T he most current discoveries about Russian figure skater Kamila Valieva’s doping case raise more concerns about the compounds discovered in her sample– and the reasons why the 15- year-old might have stopped working the drug test TIME asked leading specialists to assist make sense of the claims, which have upended the women’s figure skating competition at the Beijing Olympics and cast a larger pall over the sport.
At the hearing held on Sunday by the Court of Arbitration for Sport (CAS), anti-doping authorities exposed that Valieva tested positive for 3 heart treatment drugs, among which is banned as a performance-enhancer by the World Anti-Doping Agency.
In addition to trimetazidine (TMZ), the prohibited substance, the New York City Times reported that Valieva’s sample also consisted of hypoxen and L-carnatine, a supplement. All 3 are utilized for patients with angina, to improve blood circulation and enhance function of the heart when it lacks oxygen.
To explain the existence of the forbidden drug, TMZ, Valieva’s legal representative argued that she was “infected” with the medication, potentially by means of contact with her grandfather, who appeared by video to state that he takes the medication. The Fight Over Her Drug Test Is Simply Starting
Russian paper Pravda reported that Valieva’s attorneys argued throughout the hearing, “There can be completely different methods how it got into her body.
Can the drug pass that easily from one person to another, and if so, would it appear in the recipient’s urine sample, as Valieva’s legal representative is claiming?
Valieva’s attorney also declared she might have come into contact with the medication on a surface and then in some way consumed it. Dr. Donald Lloyd-Jones, president of the American Heart Association and chair of preventive medicine at Northwestern University’s Feinberg School of Medicine states, “I’ve seen no evidence it gets soaked up through the skin.” He admits he doesn’t understand just how much of the drug was discovered in the athlete’s sample, which would notify whether a short contact with a small amount of the drug might describe her positive test.
Lloyd-Jones likewise mentions clients have to take TMZ 3 times a day, due to the fact that it is metabolized by the body and excreted reasonably rapidly. Taken at the approved dosage, the drug would reach its peak levels in the blood in anywhere from two to six hours, and the majority would be cleared within 24 hours. “It would appear implausible that a little bit on a glass or on her skin would have resulted in a positive test unless it happened to be right before she offered the sample,” he says. “One can draw reasonings that either the direct exposure was extremely current, very shortly prior to her test, or that she was exposed more chronically.”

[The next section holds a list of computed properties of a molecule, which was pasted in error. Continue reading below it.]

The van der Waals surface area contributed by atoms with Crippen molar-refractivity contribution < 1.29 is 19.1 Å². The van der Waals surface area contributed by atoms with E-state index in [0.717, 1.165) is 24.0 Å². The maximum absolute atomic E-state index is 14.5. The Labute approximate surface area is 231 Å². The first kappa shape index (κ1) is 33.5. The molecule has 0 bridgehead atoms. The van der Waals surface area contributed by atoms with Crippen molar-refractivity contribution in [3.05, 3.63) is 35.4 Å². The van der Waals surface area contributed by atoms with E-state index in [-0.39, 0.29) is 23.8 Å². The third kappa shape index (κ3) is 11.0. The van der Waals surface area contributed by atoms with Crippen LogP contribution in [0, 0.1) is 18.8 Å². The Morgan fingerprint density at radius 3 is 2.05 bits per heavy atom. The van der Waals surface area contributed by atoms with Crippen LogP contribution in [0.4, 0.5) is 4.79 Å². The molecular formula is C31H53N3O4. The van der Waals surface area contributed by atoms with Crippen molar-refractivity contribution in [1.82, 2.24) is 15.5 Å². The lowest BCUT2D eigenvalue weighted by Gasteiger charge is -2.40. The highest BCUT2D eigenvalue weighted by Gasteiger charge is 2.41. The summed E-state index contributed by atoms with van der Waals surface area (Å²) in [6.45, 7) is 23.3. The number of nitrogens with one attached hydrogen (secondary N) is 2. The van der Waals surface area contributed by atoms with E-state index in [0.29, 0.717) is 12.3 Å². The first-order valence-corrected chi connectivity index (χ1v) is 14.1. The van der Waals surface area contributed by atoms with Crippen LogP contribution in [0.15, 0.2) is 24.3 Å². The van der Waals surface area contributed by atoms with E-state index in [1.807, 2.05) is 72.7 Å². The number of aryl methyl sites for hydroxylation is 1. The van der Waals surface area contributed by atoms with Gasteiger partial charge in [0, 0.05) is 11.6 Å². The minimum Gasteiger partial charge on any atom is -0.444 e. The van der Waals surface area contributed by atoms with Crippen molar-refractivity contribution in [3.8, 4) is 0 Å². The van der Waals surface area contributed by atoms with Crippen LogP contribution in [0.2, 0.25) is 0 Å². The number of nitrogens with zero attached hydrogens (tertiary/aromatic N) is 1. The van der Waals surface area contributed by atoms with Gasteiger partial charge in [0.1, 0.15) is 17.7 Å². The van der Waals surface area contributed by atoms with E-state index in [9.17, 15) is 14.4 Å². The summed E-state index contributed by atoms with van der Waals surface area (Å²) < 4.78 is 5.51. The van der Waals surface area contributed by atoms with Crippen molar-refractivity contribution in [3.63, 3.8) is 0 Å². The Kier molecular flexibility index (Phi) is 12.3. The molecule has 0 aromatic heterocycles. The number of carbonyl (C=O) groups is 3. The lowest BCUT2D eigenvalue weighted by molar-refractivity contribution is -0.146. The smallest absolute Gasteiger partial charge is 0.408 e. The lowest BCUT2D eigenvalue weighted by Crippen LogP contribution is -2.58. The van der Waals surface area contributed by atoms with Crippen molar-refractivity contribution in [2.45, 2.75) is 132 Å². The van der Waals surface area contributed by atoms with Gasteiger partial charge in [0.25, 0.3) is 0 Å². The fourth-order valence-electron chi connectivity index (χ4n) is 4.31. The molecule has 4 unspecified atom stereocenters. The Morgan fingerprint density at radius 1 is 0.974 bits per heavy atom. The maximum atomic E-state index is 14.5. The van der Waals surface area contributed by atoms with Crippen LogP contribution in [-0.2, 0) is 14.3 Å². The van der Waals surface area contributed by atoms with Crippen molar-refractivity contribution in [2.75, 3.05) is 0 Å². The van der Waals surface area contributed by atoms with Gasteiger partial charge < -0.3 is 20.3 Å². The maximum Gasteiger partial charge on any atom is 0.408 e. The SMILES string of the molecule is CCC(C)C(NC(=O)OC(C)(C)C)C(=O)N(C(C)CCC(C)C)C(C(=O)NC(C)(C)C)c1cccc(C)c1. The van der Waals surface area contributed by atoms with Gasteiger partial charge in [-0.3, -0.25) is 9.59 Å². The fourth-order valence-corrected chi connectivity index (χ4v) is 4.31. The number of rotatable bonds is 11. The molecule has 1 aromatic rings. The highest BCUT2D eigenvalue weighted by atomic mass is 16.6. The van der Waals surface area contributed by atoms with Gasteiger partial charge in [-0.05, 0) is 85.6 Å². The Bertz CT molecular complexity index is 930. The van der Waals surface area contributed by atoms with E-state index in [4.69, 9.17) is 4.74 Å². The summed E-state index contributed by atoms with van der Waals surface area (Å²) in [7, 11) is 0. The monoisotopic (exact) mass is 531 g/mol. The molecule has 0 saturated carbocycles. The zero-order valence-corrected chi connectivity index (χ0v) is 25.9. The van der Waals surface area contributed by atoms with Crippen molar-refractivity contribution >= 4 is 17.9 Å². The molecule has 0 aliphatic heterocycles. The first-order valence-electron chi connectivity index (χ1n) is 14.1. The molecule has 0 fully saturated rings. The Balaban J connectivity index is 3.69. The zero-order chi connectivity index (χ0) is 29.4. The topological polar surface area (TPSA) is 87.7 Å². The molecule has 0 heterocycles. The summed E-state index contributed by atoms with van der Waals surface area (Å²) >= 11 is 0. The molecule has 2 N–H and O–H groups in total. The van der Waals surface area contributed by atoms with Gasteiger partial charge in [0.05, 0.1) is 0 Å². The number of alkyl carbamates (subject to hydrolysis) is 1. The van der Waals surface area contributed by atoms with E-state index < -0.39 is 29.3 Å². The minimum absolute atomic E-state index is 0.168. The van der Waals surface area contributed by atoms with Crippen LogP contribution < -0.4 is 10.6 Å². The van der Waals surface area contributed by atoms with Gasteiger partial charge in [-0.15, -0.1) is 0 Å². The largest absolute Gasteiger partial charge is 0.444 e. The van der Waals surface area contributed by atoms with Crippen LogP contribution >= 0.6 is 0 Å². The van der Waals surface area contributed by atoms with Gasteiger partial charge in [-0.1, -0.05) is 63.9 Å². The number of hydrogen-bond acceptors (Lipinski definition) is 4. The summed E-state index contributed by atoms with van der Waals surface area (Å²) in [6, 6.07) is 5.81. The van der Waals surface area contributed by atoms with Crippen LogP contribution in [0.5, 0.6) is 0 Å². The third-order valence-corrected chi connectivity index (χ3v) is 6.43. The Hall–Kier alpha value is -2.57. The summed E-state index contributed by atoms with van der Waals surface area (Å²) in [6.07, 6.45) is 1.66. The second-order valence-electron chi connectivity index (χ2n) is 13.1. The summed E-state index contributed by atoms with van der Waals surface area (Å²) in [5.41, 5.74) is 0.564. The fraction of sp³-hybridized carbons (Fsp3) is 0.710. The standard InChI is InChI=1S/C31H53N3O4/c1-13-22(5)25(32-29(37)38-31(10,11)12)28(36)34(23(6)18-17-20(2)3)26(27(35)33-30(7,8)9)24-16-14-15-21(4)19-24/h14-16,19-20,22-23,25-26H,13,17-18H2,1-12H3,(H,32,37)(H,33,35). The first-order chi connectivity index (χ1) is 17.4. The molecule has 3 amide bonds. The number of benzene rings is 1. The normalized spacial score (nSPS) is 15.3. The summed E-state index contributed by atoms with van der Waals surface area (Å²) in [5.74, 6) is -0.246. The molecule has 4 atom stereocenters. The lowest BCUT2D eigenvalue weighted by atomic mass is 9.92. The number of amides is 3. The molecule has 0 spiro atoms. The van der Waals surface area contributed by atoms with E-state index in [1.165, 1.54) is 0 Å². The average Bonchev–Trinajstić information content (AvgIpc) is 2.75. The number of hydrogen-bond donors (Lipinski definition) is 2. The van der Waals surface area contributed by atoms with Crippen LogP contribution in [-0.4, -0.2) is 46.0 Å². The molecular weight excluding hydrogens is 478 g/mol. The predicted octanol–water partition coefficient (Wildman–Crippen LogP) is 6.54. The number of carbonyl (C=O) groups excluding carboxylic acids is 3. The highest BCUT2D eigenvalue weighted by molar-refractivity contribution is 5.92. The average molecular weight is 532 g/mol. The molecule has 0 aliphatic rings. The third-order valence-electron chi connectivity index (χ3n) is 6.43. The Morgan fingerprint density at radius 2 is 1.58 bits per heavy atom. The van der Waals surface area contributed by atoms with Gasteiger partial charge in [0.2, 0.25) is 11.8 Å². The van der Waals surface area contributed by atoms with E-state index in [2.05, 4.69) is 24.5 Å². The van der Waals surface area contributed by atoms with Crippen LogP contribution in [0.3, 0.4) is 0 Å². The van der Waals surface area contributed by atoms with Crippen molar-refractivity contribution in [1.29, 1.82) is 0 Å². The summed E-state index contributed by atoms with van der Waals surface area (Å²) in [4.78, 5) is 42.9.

Preferably, a performance-enhancing drug has the exact same function. “The perfect performance-enhancing compounds get in to enhance performance, then go out without leaving a trace,” states Lloyd-Jones.
FIND OUT MORE: Olympians Let Loose on Kamila Valieva and Russian Doping Debate
While TMZ is not available in the U.S., Nissen states there is a comparable drug, ranolazine, that is approved by the Food and Drug Administration. That drug likewise shifts the energy source that heart cells use from fatty acids to glucose, which is more effective. “That’s why it works for angina,” says Nissen. “It permits individuals to do more with less blood circulation. Possibly for an athlete, it would have similar benefit and would make the heart work more effectively and give them a little edge.”
Lloyd-Jones states this metabolic pathway likewise leads to less accumulation of lactic acid, which can cause muscle fatigue. “There are data from little trials in clients who have heart failure that appear to suggest better heart efficiency for those who have a failing pump,” he says. “But whether that equates into the same advantage in a young, healthy person– I don’t think we understand.”
It’s likewise unclear what the effects are of taking these substances while the body is more youthful. “It’s certainly worrying, specifically in a young person whose body is still developing,” says Lloyd-Jones. “We actually don’t comprehend the long term results of altering someone’s physiology at this age.”
While the Court of Arbitration for Sport determined Valieva might complete in Beijing, her doping offense case remains unsolved, pending more examination. That means the gold she and her colleagues won in the group event, and any medal she wins in the females’s occasion might possibly be removed if anti-doping officials conclude she doped and took on an unfair benefit.
That will hinge on additional testing of a 2nd sample, offered from the same urine as her first, that will be examined to validate the favorable results from the first sample.
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